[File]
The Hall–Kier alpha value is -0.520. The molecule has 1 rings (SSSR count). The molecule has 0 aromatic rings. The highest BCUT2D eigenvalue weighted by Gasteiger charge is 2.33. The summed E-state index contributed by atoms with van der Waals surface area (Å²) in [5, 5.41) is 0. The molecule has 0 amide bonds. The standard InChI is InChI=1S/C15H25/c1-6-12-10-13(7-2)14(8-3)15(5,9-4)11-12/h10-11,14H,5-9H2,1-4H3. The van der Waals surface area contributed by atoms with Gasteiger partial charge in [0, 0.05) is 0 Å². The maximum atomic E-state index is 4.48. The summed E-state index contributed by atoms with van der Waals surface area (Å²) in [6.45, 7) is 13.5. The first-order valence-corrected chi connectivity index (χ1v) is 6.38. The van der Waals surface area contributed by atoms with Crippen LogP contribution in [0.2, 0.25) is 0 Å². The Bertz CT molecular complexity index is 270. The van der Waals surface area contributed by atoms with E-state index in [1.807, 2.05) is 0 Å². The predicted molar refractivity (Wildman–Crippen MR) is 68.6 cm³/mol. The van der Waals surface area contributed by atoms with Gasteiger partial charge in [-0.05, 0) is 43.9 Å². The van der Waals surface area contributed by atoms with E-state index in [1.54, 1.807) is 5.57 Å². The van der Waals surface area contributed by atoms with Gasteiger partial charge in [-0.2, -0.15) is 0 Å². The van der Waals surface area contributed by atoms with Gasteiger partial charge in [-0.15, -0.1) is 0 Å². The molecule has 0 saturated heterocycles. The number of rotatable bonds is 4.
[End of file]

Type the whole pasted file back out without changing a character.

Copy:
The Hall–Kier alpha value is -0.520. The molecule has 1 rings (SSSR count). The molecule has 0 aromatic rings. The highest BCUT2D eigenvalue weighted by Gasteiger charge is 2.33. The summed E-state index contributed by atoms with van der Waals surface area (Å²) in [5, 5.41) is 0. The molecule has 0 amide bonds. The standard InChI is InChI=1S/C15H25/c1-6-12-10-13(7-2)14(8-3)15(5,9-4)11-12/h10-11,14H,5-9H2,1-4H3. The van der Waals surface area contributed by atoms with Gasteiger partial charge in [0, 0.05) is 0 Å². The maximum atomic E-state index is 4.48. The summed E-state index contributed by atoms with van der Waals surface area (Å²) in [6.45, 7) is 13.5. The first-order valence-corrected chi connectivity index (χ1v) is 6.38. The van der Waals surface area contributed by atoms with Crippen LogP contribution in [0.2, 0.25) is 0 Å². The Bertz CT molecular complexity index is 270. The van der Waals surface area contributed by atoms with E-state index in [1.807, 2.05) is 0 Å². The predicted molar refractivity (Wildman–Crippen MR) is 68.6 cm³/mol. The van der Waals surface area contributed by atoms with Gasteiger partial charge in [-0.05, 0) is 43.9 Å². The van der Waals surface area contributed by atoms with E-state index in [1.54, 1.807) is 5.57 Å². The van der Waals surface area contributed by atoms with Gasteiger partial charge in [-0.2, -0.15) is 0 Å². The van der Waals surface area contributed by atoms with Gasteiger partial charge in [-0.15, -0.1) is 0 Å². The molecule has 0 saturated heterocycles. The number of rotatable bonds is 4.